The Surface Book 2 is a verifiable powerhouse, with a 6GB GTX 1060 GPU and Kaby Lake quad-core processing on the higher tiers. But how does it stack up to the competition? Very well.

Sure, the Surface Book 2 has a wide range of competition within the Windows market itself in terms of internal specs, but for many, the Surface Book 2 is a direct affront to Apple's 2017 MacBook Pro, sporting premium design standards and features geared towards "prosumer" creative types.

The MacBook Pro, like the Surface Book 2, has a wide range of options, but the best comparisons both in terms of price and features are on the high-end, so that's where we put the focus.

Here's how the Surface Book 2 stacks up against Apple's flagship, the MacBook Pro.

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Surface Book 2 vs. MacBook Pro (2017) specs

Model Surface Book 2 13-inch Surface Book 2 15-inch MacBook Pro 13-inch MacBook Pro 15-inch
Processor Core i5 (dual-core 3.2GHz)
Core i7-8650U (quad-core 4.2GHz)
Core i7-8650U (quad-core 4.2GHz) Core i5 (dual-core 3.3GHz, Turbo Boost up to 3.7GHz)
Core i7 (dual-core 3.5GHz, Turbo Boost up to 4.0GHz)
Core i7 (quad-core 2.8GHz, Turbo Boost up to 3.9GHz)
Core i7 (quad-core 2.9GHz, Turbo Boost up to 3.9GHz)
Display type 13.5-inch PixelSense Display
1600:1 contrast ratio
10-point multi-touch
15-inch PixelSense Display
1600:1 contrast ratio
10-point multi-touch
13.3-inch Retina Display
720:1 contrast ratio
Touch Bar
15.4-inch Retina Display
720:1 contrast ratio
Touch Bar
Display resolution 3000 x 2000
3:2 aspect
267 PPI
3240 x 2160
3:2 aspect
260 PPI
2560 x 1600
16:10 aspect
227 PPI
2880 x 1800
16:10 aspect
220 PPI
RAM 8GB or 16GB 16GB 8GB or 16GB 16GB
Native graphics Intel HD Graphics 620
Intel UHD Graphics 620
Intel UHD Graphics 620 Intel Iris Plus Graphics 650 Intel HD Graphics 630
Discrete graphics Core i5: None
Core i7: NVIDIA GTX 1050 (2GB)
NVIDIA GTX 1060 (6GB) None Radeon Pro 555 (2GB)
Radeon Pro 560 (4GB)
Storage 256GB, 512GB, or 1TB 256GB, 512GB, or 1TB 256GB, 512GB, 1TB 255GB, 512GB, 1TB, 2TB
Battery 70WHr
Up to 17 hours
Up to 5 hours in Tablet Mode
80WHr
Up to 17 hours
Up to 5 hours in Tablet Mode
Up to 10 hours Up to 10 hours
Wireless Marvel
Wi-Fi: IEEE 802.11 a/b/g/n/ac
Bluetooth 4.1
Marvel
Wi-Fi: IEEE 802.11 a/b/g/n/ac
Bluetooth 4.1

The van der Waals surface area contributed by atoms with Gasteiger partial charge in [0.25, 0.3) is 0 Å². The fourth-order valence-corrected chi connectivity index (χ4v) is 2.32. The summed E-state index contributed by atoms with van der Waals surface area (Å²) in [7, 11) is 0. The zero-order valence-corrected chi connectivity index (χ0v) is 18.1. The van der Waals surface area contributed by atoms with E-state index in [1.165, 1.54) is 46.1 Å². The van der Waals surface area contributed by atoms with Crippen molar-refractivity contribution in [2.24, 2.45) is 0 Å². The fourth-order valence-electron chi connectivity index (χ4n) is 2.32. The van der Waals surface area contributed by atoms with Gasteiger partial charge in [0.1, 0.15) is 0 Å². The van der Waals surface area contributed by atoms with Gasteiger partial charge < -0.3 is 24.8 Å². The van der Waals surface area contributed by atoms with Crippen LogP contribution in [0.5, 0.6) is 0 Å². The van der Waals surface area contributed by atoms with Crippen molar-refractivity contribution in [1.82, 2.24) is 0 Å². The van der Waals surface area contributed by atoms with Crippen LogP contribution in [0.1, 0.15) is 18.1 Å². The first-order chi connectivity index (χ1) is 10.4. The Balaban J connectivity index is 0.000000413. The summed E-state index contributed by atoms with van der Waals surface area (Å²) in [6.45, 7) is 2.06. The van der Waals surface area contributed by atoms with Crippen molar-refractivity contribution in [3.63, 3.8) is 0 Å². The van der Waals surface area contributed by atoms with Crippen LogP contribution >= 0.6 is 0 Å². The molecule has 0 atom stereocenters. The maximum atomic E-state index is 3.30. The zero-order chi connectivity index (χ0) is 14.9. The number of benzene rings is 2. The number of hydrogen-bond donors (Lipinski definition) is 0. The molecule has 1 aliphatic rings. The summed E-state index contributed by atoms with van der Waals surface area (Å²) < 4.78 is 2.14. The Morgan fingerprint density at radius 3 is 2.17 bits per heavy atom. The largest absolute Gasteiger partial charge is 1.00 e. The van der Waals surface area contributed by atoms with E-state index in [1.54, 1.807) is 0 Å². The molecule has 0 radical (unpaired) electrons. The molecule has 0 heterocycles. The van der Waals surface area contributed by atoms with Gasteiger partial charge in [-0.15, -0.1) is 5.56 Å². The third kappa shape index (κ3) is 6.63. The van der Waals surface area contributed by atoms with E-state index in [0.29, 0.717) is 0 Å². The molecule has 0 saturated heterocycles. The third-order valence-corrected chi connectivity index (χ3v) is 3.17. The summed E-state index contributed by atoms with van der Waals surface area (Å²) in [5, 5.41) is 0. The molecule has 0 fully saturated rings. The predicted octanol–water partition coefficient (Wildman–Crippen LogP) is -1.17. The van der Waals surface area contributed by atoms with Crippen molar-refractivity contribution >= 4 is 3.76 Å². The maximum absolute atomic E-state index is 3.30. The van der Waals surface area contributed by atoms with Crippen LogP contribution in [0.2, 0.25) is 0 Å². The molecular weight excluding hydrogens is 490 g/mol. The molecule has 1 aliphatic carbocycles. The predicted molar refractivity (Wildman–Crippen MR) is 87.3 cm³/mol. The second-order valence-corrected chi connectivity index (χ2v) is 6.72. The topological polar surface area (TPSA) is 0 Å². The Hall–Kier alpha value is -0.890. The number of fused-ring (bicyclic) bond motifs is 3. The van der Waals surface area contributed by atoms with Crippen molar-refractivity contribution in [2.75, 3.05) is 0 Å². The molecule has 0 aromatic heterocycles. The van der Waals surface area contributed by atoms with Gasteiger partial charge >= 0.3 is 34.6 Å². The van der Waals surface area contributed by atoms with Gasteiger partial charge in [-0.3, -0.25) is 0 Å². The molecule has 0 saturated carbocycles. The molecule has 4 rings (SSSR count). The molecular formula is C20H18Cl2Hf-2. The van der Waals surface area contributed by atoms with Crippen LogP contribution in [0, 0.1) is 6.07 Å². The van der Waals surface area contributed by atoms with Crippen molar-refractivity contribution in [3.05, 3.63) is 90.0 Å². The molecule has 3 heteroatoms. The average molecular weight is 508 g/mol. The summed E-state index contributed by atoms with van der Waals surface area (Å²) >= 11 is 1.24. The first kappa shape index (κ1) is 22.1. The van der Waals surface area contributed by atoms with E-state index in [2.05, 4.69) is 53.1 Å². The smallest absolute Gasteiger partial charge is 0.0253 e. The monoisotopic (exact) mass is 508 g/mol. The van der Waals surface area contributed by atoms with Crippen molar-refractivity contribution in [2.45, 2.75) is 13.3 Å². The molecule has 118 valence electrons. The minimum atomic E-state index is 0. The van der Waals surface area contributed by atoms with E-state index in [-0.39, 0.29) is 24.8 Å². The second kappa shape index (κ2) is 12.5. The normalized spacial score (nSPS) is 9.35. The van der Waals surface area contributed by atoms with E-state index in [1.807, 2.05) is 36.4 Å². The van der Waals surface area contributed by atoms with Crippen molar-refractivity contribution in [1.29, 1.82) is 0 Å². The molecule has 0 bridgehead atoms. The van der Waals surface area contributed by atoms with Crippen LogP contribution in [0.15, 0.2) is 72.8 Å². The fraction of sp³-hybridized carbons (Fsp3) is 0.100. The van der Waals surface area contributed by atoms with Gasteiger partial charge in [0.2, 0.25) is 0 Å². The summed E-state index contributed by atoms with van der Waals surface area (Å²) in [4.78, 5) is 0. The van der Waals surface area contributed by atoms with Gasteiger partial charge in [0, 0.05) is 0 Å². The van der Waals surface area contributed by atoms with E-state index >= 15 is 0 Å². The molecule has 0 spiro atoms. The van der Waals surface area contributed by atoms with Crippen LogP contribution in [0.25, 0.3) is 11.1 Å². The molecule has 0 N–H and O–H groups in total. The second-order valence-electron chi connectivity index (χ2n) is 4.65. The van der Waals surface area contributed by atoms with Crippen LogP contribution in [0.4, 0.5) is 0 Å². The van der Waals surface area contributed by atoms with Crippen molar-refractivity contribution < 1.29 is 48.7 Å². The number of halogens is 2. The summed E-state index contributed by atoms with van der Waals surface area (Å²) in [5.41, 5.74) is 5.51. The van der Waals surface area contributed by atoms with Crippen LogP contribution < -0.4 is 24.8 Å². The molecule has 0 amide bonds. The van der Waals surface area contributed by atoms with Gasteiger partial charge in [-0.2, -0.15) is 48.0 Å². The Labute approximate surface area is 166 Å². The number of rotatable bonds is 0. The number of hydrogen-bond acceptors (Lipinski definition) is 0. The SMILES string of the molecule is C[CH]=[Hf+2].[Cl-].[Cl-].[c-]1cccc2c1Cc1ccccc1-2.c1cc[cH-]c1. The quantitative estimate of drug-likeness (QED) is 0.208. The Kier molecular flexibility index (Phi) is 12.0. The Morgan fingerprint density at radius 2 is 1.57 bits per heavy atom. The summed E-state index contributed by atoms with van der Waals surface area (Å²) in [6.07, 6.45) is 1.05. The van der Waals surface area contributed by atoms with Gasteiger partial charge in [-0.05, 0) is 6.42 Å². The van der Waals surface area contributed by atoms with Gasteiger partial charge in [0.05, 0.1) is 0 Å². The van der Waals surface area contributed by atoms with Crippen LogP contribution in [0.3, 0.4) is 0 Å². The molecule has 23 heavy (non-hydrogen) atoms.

Wi-Fi: IEEE 802.11a/b/g/n compatible
Bluetooth 4.2
Wi-Fi: IEEE 802.11a/b/g/n compatible
Bluetooth 4.2
Xbox Wireless No Yes, built-in No No
Ports Two USB Type-A 3.1 (Gen1)
One USB Type-C w/ video, power in/out and USB 3.1 (Gen1) data
Full-size SDXC card reader (UHS-II)
Headphone jack (3.5mm)
Two Surface Connect ports (one in tablet, one in keyboard base)
Two USB Type-A 3.1 (Gen1)
One USB Type-C w/ video, power in/out and USB 3.1 (Gen1) data
Full-size SDXC card reader (UHS-II)
Headphone jack (3.5mm)
Two Surface Connect ports (one in tablet, one in keyboard base)
Four Thunderbolt 3 (USB-C) ports, Headphone jack (3.5mm) Four Thunderbolt 3 (USB-C) ports, Headphone jack (3.5mm)
Audio Stereo speakers with Dolby Audio Premium
Windows Sonic for Headphones
Dolby Atmos for Headphones compatible
Stereo speakers with Dolby Audio Premium
Windows Sonic for Headphones
Dolby Atmos for Headphones compatible
Stereo speakers with high dynamic range Stereo speakers with high dynamic range
Dimensions 312 mm x 232 mm x 15 to 23 mm (L x W x D)
12.3 in x 9.14 in x 0.59 to 0.90 in
343 mm x 251 mm x 15-23 mm (L x W x D)
13.5 in x 9.87 in x 0.57 to 0.90 in
304 mm x 212 mm x 15 mm (L x W x D)
11.97 in x 8.36 in x 0.59 in
349 mm x 240 mm x 15 mm (L x W x D)
13.75 in x 9.48 in x 0.61 in
Weight i5 total: 1,533 g (3.38 lbs)
i7 total: 1,642 g (3.62 lbs)
Tablet: 719 g (1.59 lbs)
Total: 1,905 g (4.20 lbs)
Tablet: 817 g (1.80 lbs)
1,307g (3.02 lbs) 1,830g (4.02 lbs)
Cameras 5.0MP 1080p video at 30 FPS (front)
8.0MP 1080p video at 30 FPS with auto-focus (rear)
5.0MP 1080p video at 30 FPS (front)